By Catherine Martini
STATEMENT OF ISSUE
Today’s world is a globalized world. Technological improvements in transportation during the 20th century, made possible by the widespread acceptance of the combustion engine, knit the world together in ways never before seen in human history. As the century came to a close, new technologies such as cell phones, personal computers, the Internet and laptops made their way onto the world stage. Widespread acceptance of these new technologies into our everyday lives has revolutionized the way humans interact across the globe. The acceptance of these new technologies has made possible beautiful and astounding advances for human culture: computer technology has enabled scientists to fully sequence human DNA, the Internet has enabled widespread access to information for billions of individuals and the proliferation of smart phones and social media sites have enabled open source social movements such as the Arab Spring and the American Autumn. However, fully embracing and maximizing the utility of these inventions also necessitates addressing their full impact on humans and the environment throughout the entire life cycle of the devices. This must be done to ensure that they do not ultimately harm human life more than they help it.
The pace at which new telecommunication technologies are developed and become obsolete is astounding. “The Consumer Electronics Association estimates that U.S. Americans own approximately 25 electronic products per household. Eighty percent of U.S. Americans have no qualms about tossing their unwanted electronic items into the trash: 350,000 cell phones and 130,000 computers are thrown out daily” (Conrad 348). According to the Environmental Protection Agency (EPA), computers have a life cycle of 3-5 years, while that of cellphones is a shorter 18 months (EPA The Life Cycle of a Cell Phone; Lehnert). When consumers are done with these electronic devices, they become ‘e-waste’. E-waste “contains toxic heavy metals, such as lead, mercury and cadmium, as well as hazardous chemicals such as brominated flame retardants” (Zhang 982).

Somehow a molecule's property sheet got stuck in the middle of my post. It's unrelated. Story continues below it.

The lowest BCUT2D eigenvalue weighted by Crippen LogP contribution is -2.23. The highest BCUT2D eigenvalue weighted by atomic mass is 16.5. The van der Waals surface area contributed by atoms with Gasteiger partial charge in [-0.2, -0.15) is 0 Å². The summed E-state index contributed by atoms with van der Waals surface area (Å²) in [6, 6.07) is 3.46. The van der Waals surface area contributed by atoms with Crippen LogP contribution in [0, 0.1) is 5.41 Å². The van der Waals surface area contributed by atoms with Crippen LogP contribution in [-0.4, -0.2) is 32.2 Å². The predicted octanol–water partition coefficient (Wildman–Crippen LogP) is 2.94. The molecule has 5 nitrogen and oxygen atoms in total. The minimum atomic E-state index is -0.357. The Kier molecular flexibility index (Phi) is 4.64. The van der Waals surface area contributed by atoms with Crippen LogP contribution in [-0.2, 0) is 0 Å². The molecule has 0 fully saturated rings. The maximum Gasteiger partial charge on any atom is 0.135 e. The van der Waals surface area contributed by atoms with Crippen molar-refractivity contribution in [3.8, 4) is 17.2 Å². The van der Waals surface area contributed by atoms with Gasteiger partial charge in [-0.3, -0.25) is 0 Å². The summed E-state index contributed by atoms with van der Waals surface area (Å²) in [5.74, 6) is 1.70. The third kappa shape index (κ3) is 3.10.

The consequences of short life cycles for electronic devices comprised of precious metals and complex polymer plastics create a diverse range of environmental pollution that is accumulating at an alarming rate. A single Cathode Ray Tube (CRT), present in many now outdated TV and computer monitors, contains 2-8 lbs. of lead “and is one of the largest sources of this toxic heavy metal in [U.S.] municipal dumps” (Royte 82). In her book On The Secret Trail of Trash, Elizabeth Royte details what happens when much of our e-waste reaches landfills. Circuit boards from our computers and hand-held devices contain heavy metals such as tin, zinc, silver, chromium, copper and antimony. When they get discarded in U.S. landfills, they are either:
“Crushed, leach[ing] metals into soil and water. [Or] burned in a trash incinerator, emitting noxious fumes, including dioxins and furans. Though scrubbers and screens would catch much of those emissions, scientists consider even minute quantities of them, once airborne, to be dangerous. Prolonged exposure to some of the metals in electronic devices has been shown to cause abnormal brain development in children, and nerve damage, endocrine disruption and organ damage in adults” (82).
These environmental and health hazards pose a serious threat to American citizens, and the problem is pervasive. According to the National Safety Council, as of 2005, 60 million personal computers had already been discarded in U.S. landfills (Royte 82). The environmental and health consequences of e-waste not only jeopardize American citizens, but also citizens of other nations.